Holding Together a Blended Family

Essential Mommy Guide: The Blended Family

Being a step-parent is not an easy task, and in order to have a working bond and good relationship with your step-child(ren), it requires a never ending commitment to open communication with your spouse, flexibility with expectations, understanding of what a blended family is, and acceptance that there will be differences between full time and part time children.

 I met my daughter when she was five years old.  She was adorable, sweet, imaginative, active, and completely won me over.  My husband and I had been dating long distance about nine months.  He had told me that he had a daughter from a previous marriage, but explained that until we were both certain that the relationship would move forward, he did not want me to meet his daughter.  I found this to be an incredibly mature decision that required a great deal of logic, empathy, compassion and love for his daughter.  His daughter and I connected quickly and played for hours, slowly bonding and getting to know one another.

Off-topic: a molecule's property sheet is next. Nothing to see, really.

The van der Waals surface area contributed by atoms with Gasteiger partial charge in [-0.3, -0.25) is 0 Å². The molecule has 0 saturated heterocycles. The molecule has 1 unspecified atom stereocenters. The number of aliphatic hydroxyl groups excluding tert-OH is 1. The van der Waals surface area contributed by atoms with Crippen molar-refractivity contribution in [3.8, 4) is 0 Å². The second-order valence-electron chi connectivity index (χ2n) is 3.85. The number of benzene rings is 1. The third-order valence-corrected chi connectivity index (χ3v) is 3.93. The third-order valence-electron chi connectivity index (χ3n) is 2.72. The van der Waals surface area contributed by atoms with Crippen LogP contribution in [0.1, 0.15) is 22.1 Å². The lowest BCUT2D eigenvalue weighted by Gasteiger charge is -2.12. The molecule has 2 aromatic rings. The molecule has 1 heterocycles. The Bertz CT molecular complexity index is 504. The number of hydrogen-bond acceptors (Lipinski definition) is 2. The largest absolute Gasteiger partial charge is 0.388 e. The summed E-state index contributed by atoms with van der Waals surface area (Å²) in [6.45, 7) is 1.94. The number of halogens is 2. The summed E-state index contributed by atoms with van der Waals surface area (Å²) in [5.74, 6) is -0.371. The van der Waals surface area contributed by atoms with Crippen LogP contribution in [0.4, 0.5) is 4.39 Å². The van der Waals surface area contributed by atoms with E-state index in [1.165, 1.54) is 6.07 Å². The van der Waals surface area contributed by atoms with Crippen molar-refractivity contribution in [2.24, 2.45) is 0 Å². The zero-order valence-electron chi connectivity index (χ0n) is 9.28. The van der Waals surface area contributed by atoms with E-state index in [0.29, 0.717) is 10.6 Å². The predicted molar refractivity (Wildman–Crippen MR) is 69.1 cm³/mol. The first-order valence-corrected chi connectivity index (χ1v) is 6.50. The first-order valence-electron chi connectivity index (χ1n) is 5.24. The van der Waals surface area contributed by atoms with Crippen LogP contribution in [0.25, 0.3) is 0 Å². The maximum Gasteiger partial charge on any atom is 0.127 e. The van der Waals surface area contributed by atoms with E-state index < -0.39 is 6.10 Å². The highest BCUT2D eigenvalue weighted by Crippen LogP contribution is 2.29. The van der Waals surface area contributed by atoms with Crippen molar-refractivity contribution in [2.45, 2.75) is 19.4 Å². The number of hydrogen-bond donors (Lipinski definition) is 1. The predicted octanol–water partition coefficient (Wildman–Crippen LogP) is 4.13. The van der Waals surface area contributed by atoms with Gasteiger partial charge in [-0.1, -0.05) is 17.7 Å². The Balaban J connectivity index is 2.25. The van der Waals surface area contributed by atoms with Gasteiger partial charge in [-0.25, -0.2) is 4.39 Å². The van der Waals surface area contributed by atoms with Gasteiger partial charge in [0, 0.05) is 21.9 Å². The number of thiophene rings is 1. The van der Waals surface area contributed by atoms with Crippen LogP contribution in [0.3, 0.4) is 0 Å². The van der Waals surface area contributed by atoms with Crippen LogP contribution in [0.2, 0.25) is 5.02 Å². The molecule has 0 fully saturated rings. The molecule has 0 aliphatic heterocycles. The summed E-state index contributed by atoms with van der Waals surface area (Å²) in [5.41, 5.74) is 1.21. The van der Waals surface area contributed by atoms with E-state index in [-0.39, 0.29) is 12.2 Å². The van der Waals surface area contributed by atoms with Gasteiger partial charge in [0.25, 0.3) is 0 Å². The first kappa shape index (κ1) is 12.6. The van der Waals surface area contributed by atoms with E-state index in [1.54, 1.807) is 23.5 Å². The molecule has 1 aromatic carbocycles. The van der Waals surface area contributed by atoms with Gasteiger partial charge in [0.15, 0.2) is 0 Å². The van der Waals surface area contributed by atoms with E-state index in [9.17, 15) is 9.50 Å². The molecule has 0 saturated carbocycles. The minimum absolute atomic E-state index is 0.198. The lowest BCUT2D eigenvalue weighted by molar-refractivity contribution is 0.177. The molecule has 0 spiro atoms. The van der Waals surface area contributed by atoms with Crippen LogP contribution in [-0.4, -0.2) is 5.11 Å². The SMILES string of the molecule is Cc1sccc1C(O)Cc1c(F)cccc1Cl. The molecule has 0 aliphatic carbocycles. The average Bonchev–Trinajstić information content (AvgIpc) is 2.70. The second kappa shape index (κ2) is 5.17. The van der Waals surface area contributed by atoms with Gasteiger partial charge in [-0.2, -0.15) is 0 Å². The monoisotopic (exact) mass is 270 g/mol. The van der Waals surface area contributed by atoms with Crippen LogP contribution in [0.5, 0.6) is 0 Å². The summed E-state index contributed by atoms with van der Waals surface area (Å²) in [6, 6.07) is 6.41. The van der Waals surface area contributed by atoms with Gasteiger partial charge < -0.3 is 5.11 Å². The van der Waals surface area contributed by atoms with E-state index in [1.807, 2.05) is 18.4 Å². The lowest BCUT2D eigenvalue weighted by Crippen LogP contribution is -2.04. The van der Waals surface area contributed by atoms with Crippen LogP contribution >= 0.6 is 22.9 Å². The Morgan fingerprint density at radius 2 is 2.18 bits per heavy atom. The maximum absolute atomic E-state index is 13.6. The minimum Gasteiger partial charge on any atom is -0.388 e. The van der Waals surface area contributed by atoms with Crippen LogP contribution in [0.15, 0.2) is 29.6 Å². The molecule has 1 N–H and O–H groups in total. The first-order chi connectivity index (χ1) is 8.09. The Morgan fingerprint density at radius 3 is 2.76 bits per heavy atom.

In my opinion, it is very important when you are entering into a romantic relationship and the person you are dating is a parent, that you realize you are not just dating him or her, you are also dating his or her child.  I don’t mean you are dating the child in a romantic way, but rather, you are making sure that not only could you be this person’s spouse, but you could also be your spouse’s child’s parent.  It is important to note for yourself if you have a bond with the child and if you are willing to make the commitment to develop that bond with the child.